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Founded Year



Series D | Alive

Total Raised




Last Raised

$73M | 2 yrs ago



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About SafetyCulture

SafetyCulture provides a mobile app and platform that puts safety and quality applications into workers' hands. The company creates smart checklists, conducts on-site inspections, analyses data, and shares insights in real-time.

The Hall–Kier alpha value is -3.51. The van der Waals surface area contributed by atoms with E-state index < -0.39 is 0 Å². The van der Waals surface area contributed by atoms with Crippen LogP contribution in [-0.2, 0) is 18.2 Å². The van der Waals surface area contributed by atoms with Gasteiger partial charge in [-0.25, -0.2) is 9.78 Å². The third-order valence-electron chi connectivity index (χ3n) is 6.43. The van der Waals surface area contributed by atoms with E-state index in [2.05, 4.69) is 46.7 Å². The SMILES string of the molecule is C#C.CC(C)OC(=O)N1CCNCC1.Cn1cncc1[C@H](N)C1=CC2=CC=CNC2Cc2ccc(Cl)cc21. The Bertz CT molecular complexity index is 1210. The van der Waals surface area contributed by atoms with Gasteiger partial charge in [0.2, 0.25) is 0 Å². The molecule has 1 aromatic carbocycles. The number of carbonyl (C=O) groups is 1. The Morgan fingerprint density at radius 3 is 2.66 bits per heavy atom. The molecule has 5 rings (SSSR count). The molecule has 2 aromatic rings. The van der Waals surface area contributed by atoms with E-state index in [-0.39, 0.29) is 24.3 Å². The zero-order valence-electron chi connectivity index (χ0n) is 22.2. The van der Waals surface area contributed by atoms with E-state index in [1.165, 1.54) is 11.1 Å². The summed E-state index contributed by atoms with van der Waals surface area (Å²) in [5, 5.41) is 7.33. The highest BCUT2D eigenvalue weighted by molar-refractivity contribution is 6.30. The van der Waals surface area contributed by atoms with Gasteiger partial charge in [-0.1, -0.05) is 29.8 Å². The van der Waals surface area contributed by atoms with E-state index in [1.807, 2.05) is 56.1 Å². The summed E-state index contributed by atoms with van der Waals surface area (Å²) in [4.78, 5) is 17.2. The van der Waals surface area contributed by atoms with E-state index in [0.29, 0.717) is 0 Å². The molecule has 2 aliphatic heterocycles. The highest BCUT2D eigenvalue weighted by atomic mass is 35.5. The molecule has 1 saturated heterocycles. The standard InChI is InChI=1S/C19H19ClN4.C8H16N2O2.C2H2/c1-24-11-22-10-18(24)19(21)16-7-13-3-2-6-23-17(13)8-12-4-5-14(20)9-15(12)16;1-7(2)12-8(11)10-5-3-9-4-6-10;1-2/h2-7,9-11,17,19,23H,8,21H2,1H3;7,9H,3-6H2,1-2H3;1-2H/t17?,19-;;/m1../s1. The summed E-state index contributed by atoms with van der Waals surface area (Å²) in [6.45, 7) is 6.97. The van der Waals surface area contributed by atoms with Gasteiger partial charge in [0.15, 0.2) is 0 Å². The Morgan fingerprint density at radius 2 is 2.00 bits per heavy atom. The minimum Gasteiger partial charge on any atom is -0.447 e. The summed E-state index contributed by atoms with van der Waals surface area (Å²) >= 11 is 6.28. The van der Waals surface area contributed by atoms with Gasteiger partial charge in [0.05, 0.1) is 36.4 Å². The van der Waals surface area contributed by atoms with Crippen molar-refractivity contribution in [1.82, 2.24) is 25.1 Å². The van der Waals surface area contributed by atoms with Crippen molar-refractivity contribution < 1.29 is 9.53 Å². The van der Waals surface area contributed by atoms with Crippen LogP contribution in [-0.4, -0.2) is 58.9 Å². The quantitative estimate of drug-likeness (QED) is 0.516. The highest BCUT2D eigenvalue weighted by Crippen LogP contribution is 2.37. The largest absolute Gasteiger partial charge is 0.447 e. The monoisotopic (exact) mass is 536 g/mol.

Headquarters Location

2 Lacey St Surry Hills

Sydney, New South Wales, 2010,


1300 306 604

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Unicorns- Billion Dollar Startups

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Latest SafetyCulture News

VIDEO INTERVIEW: Okta and SafetyCulture talk digital native businesses and the right tools and partners for the job

Apr 14, 2023